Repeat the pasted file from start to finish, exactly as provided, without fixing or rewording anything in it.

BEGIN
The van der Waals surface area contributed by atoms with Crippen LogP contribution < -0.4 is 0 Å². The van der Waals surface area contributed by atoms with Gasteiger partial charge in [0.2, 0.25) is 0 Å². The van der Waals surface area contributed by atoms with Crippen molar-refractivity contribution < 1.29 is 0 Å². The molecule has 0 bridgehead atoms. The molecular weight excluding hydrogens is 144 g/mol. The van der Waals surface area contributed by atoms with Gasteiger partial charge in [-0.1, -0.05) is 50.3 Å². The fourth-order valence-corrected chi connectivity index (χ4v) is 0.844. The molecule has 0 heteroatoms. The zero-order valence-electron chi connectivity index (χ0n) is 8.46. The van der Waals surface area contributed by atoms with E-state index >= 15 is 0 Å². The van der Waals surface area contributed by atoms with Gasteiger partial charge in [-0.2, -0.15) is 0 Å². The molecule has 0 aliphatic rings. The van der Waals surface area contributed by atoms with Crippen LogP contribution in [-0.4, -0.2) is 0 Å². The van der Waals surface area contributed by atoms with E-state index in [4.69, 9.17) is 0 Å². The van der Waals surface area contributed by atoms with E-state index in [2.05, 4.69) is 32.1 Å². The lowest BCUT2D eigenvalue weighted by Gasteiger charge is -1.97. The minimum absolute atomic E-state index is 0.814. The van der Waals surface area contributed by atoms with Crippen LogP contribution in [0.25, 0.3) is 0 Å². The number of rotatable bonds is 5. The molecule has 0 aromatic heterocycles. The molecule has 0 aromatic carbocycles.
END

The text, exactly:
The van der Waals surface area contributed by atoms with Crippen LogP contribution < -0.4 is 0 Å². The van der Waals surface area contributed by atoms with Gasteiger partial charge in [0.2, 0.25) is 0 Å². The van der Waals surface area contributed by atoms with Crippen molar-refractivity contribution < 1.29 is 0 Å². The molecule has 0 bridgehead atoms. The molecular weight excluding hydrogens is 144 g/mol. The van der Waals surface area contributed by atoms with Gasteiger partial charge in [-0.1, -0.05) is 50.3 Å². The fourth-order valence-corrected chi connectivity index (χ4v) is 0.844. The molecule has 0 heteroatoms. The zero-order valence-electron chi connectivity index (χ0n) is 8.46. The van der Waals surface area contributed by atoms with E-state index >= 15 is 0 Å². The van der Waals surface area contributed by atoms with Gasteiger partial charge in [-0.2, -0.15) is 0 Å². The molecule has 0 aliphatic rings. The van der Waals surface area contributed by atoms with Crippen LogP contribution in [-0.4, -0.2) is 0 Å². The van der Waals surface area contributed by atoms with E-state index in [4.69, 9.17) is 0 Å². The van der Waals surface area contributed by atoms with E-state index in [2.05, 4.69) is 32.1 Å². The lowest BCUT2D eigenvalue weighted by Gasteiger charge is -1.97. The minimum absolute atomic E-state index is 0.814. The van der Waals surface area contributed by atoms with Crippen LogP contribution in [0.25, 0.3) is 0 Å². The number of rotatable bonds is 5. The molecule has 0 aromatic heterocycles. The molecule has 0 aromatic carbocycles.